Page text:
Funding, teacher retention, and safety biggest issues Colorado educators aim to fix, according to statewide report | AspenTimes.com
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Funding, teacher retention, and safety biggest issues Colorado educators aim to fix, according to statewide report

As of 2022, if a college-educated teacher is on average paid $60,168 annually, their comparably educated peers are on average being paid 35.9% more, or $81,540. In this instance, an education professional is losing an average of $21,540 per year, just for choosing a career in education in Colorado.
Screenshot from Economic Policy Institute

A state of education report released by the Colorado Education Association, which is the state’s largest teachers union, revealed challenges and concerns facing today’s educators. The biggest issues addressed were funding, teacher shortages, and safety.

Public schools can’t operate without funding, and, although Coloradans pride themselves on being progressive and championing inclusion and the public good, CEA President Amie Baca-Oehlert said the state’s budget tells a different story when it comes to education.

“We live every single day as educators with an understanding of how budgets oftentimes are not reflecting the values that are expressed by so many who say they support public education,” she said.



Colorado educators make 35.9% less than a comparable educated professional, according to the report. Brooke Williams, Jefferson County education association president, said they have seen many educators leave the profession, which causes an increased workload for the remaining educators.

“We really want to see an investment in our educators, so that we can support our students and give them the education that they deserve and attract and retain our educators,” she said.




Both physical and mental safety were addressed in the report, as well. According to Baca-Ohlert, the three most often cited factors harming the well being of students and educators are lack of mental-health support, lack of LGBTQ+ acceptance and inclusion, and preponderance of access to firearms.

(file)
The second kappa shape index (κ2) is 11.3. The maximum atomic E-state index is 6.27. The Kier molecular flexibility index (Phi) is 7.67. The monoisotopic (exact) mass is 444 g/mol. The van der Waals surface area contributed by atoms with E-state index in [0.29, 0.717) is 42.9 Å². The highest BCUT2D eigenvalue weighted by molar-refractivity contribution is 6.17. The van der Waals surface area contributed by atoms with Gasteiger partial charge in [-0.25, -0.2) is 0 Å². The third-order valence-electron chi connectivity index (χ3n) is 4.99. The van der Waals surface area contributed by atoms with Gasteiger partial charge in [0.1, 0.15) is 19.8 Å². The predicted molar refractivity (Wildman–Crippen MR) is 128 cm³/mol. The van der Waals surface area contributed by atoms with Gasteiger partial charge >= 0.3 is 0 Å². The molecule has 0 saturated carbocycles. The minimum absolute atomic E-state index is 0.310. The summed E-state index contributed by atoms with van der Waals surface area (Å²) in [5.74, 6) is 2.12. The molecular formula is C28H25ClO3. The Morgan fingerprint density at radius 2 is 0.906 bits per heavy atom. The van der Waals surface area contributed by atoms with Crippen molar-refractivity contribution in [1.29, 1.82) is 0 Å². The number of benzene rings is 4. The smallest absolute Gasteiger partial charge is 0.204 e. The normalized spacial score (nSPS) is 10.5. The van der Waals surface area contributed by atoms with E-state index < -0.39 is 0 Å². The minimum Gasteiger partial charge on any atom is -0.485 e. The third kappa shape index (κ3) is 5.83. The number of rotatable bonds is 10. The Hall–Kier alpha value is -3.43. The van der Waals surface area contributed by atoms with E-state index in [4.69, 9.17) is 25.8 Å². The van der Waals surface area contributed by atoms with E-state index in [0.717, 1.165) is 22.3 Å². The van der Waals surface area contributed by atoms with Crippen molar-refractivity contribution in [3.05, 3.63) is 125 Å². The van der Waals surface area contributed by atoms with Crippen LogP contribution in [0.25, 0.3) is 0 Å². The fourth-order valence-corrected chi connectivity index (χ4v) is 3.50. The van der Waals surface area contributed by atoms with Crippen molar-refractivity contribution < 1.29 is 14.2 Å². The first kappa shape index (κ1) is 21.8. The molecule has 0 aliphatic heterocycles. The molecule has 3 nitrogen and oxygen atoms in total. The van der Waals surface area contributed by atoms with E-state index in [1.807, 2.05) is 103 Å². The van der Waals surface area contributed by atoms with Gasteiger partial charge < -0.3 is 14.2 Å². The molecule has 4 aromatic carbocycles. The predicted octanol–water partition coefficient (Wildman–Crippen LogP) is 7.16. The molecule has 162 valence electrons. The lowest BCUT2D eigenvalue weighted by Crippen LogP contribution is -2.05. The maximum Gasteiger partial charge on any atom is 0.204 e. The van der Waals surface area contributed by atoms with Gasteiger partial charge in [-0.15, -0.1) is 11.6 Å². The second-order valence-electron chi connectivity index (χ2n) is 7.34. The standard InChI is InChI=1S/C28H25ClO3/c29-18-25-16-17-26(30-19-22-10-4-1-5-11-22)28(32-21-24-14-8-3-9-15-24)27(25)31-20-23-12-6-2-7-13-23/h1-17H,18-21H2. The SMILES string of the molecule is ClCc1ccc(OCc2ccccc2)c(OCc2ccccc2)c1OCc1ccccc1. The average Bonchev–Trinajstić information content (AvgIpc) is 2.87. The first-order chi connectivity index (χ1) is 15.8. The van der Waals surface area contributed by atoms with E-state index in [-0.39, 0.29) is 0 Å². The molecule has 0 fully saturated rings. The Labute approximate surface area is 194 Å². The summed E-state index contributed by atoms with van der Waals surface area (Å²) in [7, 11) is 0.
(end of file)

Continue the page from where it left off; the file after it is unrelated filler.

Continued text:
Kacey Ellis, president of the Cherry Creek Education Association and a middle-school teacher, said they recently had 14 teachers complete mental-health and first-aid training through the state. The goal of the training was to aid in identifying educators who may be struggling and help them to access mental-health strategies.

“We are caretakers, and we want to take care of our students, and we neglect to take care of ourselves; and, oftentimes, we hit a crisis point we don’t realize (that) we’re there,” said Ellis. “This training really helped myself and the other 13 people who trained with me to see early symptoms and maybe be able to intervene early.”

According to Baca-Ohlert, 85% of LGBTQ+ educators are not out at school or in the workplace.

“Though our focus is on educators, it’s important to understand that these statistics on how welcome or unwelcome our LGBTQ+ educators feel at their schools provides a mirror for how our LGBTQ-plus students feel at their schools, as well,” she said.

Dave Lockley, president of the District 12 Educators Association and an Adams 12 school district social-studies teacher, said many staff are not comfortable coming out because of the lack of systems and structures in place to support staff and build an inclusive environment.

The release of the report also revealed that 67% of educators are “very” or “somewhat worried” about a mass shooting at their school. Of the educators surveyed, 69% said that they would not feel safer if they were allowed to carry a gun.

“The vast majority answered that educators would like their schools to prioritize more mental-health supports, as opposed to hardening the school situation,” said Kevin Vick, vice president of CEA and a social-studies teacher in the Colorado Springs area.

Although progress has been made over the years, Baca-Ohlert said there is still a lot of work to be done.

Rep. Meghan Lukens, a Democrat from Steamboat Springs, is co-sponsoring a bill that would streamline the process to make Colorado teacher licensing more efficient for educators coming from out of state.

“We can come together as Coloradans, as policymakers to do better for the students and educators of Colorado. And, that is where we look to setting forth our legislative priorities on the things that we can do to change these statistics around and to ensure that all our students and educators have the schools that they deserve,” she said.